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Sometimes I don’t think there is anything more annoying to deal with on a daily basis than the mail. So much of it isn’t needed or wanted, but it still comes every day.
The thing that perhaps makes it most annoying is that it either has to be tended to every day, or, if it is something that is procrastinated it becomes paper clutter, which is no fun to deal with either. Unless I am waiting for something important, I love holidays when the mail doesn’t come.
Of course I have nothing against anyone who works for any kind of mail service because we certainly would be lost without it. Although it must have been kind of fun when your mail was delivered by the Pony Express!
Because the mail is one of those ongoing things in daily life, I have found it best to create some ground rules that make dealing with it a bit simpler.
Here are my seven rules for managing your mountain of mail.
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1. Don’t ever remove the mail from the mailbox until you are ready and able to take care of it
This is something that I have trained my family members to do as well. Ideally, before anyone takes the mail out of the mailbox they have to ask me if I’m ready for it. Likewise, I’m not going to grab it unless I am ready to tackle it right then and there either.
2. Go through the mail before taking it in the house, separating what can be tossed and what needs to be kept
I keep my trash and recycle outside. This allows me to sort the mail while I am walking toward the recycle bin so I can put whatever I don’t need there right away. As long as I am the one getting the mail, nothing unneeded even comes into the house this way. This reduces the amount of hassle and paper clutter right away.
3. Implement the one-touch rule
This is a rule that applies to so much more than just the mail, but the one touch rule is the basic idea that you touch something and deal with it right away rather than setting it aside on the table or counter for later. That’s not to say that something can’t be set aside until a more appropriate time comes to take care of it entirely.
For instance, I have an office day once a week. This is when I pay the bills and take care of many of the paperwork type things. When bills come, I still have a place for them to go until office day without them having to clutter the counter. This is what I use for sorting paper clutter in my house, including my mail.
Because it has three drawers, I can easily sort what goes in there. For me, bills go on the top, things that need to be dealt with go in the middle, and things that simply need to be filed go in the bottom drawer. This has always worked well for me. Maybe it can for you too!
4. Separate out the trash from the actual mail
This is assuming that someone else brought in the mail or you can’t care of the waste before coming in the house as in rule 2. It took me several years of training, but for the most part I have broken my husband’s habit of opening the mail that seems interesting to him and then putting it back inside the envelope for me to take out later. Why put it back in the ripped envelope? I have no idea, but most times he finally takes care of the waste himself now. Again, I prefer that he not do anything with the mail (which is something he does maybe once a month for some unknown reason), but at least he can help me out by not making me dig around in a torn envelope for the actual mail. If you are still hanging onto the waste in some way, now is a great time to form the habit of putting it in the trash or recycle right away.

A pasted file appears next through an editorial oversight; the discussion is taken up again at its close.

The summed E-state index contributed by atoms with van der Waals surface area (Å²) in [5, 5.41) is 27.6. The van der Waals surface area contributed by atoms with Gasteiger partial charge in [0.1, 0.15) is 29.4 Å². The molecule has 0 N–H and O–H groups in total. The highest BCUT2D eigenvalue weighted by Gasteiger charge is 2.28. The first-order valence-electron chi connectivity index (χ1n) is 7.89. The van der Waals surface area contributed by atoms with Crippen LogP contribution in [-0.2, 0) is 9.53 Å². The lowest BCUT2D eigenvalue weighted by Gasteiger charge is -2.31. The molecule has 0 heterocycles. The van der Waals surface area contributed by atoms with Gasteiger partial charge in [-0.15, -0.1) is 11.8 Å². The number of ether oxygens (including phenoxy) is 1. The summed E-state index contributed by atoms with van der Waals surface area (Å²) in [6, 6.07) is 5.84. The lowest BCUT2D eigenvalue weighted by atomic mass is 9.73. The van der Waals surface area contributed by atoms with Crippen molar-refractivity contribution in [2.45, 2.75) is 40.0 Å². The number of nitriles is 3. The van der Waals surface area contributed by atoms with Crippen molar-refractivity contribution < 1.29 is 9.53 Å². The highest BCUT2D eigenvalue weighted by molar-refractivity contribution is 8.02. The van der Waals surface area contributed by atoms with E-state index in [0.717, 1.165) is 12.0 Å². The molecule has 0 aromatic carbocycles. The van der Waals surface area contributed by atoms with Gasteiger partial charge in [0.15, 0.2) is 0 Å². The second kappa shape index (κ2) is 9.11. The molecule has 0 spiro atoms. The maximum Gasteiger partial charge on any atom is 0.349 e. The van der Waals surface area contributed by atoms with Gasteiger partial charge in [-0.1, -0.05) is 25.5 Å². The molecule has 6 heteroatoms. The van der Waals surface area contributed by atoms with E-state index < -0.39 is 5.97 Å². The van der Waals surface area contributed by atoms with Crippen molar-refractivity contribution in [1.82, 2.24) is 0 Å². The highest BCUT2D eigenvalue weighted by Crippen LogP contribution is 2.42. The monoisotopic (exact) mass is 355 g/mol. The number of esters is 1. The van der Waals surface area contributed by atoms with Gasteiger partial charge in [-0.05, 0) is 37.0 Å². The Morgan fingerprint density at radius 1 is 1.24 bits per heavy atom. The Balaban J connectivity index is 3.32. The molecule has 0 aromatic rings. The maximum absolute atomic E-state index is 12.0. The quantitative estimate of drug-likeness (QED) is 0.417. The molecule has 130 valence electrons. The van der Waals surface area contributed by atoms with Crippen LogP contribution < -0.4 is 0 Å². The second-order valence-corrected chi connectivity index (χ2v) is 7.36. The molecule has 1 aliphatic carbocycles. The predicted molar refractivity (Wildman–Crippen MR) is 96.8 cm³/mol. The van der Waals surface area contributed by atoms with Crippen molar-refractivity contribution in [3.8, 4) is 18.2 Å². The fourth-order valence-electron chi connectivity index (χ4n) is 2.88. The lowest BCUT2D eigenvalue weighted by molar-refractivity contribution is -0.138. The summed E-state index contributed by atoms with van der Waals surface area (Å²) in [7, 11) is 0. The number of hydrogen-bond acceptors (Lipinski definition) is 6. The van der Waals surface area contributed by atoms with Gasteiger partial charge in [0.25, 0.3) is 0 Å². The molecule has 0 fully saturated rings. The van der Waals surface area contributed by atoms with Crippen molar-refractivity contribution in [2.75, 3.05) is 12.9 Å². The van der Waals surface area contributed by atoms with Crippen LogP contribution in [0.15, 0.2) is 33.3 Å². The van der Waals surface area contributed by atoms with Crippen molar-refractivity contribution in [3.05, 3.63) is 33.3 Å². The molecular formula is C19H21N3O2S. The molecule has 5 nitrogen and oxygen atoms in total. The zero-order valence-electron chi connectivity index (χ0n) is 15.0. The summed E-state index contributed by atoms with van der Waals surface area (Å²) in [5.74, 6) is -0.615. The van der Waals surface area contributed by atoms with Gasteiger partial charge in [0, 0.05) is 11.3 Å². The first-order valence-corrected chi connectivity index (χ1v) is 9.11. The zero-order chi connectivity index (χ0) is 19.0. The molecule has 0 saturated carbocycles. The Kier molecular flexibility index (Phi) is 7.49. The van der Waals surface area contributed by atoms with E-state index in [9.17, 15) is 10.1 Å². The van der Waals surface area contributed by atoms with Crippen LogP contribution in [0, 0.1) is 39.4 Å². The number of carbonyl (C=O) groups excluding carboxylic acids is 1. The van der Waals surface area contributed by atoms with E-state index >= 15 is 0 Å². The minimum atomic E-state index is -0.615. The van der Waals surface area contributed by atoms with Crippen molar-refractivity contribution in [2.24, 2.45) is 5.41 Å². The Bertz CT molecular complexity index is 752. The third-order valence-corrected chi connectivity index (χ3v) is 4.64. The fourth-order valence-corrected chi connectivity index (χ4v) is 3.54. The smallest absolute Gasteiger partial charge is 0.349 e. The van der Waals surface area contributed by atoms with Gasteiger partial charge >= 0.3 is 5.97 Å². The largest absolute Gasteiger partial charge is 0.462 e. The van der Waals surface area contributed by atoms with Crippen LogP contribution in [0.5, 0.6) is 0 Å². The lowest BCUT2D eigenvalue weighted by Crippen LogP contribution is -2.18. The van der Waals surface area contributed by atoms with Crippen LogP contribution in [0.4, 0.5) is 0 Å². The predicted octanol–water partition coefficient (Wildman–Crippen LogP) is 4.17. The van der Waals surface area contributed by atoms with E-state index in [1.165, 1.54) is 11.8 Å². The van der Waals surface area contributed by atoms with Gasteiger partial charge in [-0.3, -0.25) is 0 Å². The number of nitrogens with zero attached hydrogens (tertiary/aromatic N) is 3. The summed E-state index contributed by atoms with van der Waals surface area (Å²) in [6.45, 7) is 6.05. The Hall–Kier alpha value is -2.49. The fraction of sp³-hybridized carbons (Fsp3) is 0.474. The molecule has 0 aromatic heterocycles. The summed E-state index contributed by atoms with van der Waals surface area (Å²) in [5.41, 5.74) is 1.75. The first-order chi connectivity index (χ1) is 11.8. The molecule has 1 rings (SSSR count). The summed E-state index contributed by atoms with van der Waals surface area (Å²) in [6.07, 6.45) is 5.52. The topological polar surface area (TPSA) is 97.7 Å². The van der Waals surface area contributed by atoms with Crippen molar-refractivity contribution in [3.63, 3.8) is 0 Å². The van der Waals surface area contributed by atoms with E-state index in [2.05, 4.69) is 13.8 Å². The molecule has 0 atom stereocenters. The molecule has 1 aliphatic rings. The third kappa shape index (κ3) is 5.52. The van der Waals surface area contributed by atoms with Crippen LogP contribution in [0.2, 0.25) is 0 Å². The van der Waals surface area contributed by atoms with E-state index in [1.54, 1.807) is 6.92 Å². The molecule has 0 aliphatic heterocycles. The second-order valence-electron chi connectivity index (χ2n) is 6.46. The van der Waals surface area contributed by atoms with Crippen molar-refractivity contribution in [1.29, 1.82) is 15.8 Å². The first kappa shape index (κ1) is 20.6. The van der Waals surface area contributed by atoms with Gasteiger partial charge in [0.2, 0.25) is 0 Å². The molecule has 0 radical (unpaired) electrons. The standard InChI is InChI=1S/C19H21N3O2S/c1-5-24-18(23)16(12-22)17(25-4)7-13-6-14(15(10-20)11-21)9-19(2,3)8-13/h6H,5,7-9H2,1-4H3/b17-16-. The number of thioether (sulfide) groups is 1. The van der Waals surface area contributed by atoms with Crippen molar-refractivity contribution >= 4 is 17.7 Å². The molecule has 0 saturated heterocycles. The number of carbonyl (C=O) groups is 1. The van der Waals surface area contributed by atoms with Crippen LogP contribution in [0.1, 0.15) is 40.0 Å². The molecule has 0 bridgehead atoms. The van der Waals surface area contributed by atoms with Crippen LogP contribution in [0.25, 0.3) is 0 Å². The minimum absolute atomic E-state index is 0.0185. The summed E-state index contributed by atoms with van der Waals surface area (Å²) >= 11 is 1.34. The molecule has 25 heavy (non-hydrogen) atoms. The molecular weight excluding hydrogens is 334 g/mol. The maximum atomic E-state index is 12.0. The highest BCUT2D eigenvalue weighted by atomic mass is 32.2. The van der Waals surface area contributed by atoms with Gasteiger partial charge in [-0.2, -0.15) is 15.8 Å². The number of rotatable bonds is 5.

5. Unsubscribe from things you don’t want or need
We had our house on the market about four years ago. I still get solicitation mail from other realtors rather often. I call them and ask them to stop sending me things since it only becomes something that I have to deal with and is of no value to me right now. I also get unsolicited insurance information, home repair information, and a variety of other things. Don’t get me wrong, sometimes these things can have value, but I have no problem contacting them when I need information…and they are more than happy to send it at my request. This also goes for catalogs and magazines you no longer read or look at. Spend some time over the next week or two taking note of what you can actually stop receiving. Then, call to cancel it.
6. Find a way to sort your mail into a way that makes sense to you
I shared with you my three categories…bills, handle later, file, but maybe there is a different method that works better for you. Maybe it would be look at now, look at later, give to other people, and so on. Determine the effective way to sort your mail and then get the tool you need to accomplish this in a functional and eye pleasing way such as the three basket system above.
Here are a couple other ideas that are too cute
7. Schedule a day and time to take care of the mail you’ve sorted
Whether you have an office day or make time in your daily schedule to deal with the mail, having a known day and time to tackle it means that it won’t get left behind. There is nothing worse than late payments or missed deadlines because you never got around to figuring out the most efficient way to take care of these things.
Paper clutter is one of my pet peeves, and the mail can easily become paper clutter if I am not proactive in dealing with it. If you find this to be true for you, see if my seven rules for managing your mountain of mail are helpful.
This post is based on a chapter in Ruth Soukup’s book, 31 Days to a Clutter Free Life. Grab a copy and join in, or, grab a copy and work through it at your own pace in your own time.
Either way, you will have a clutter free life by the time you work through all 31 days!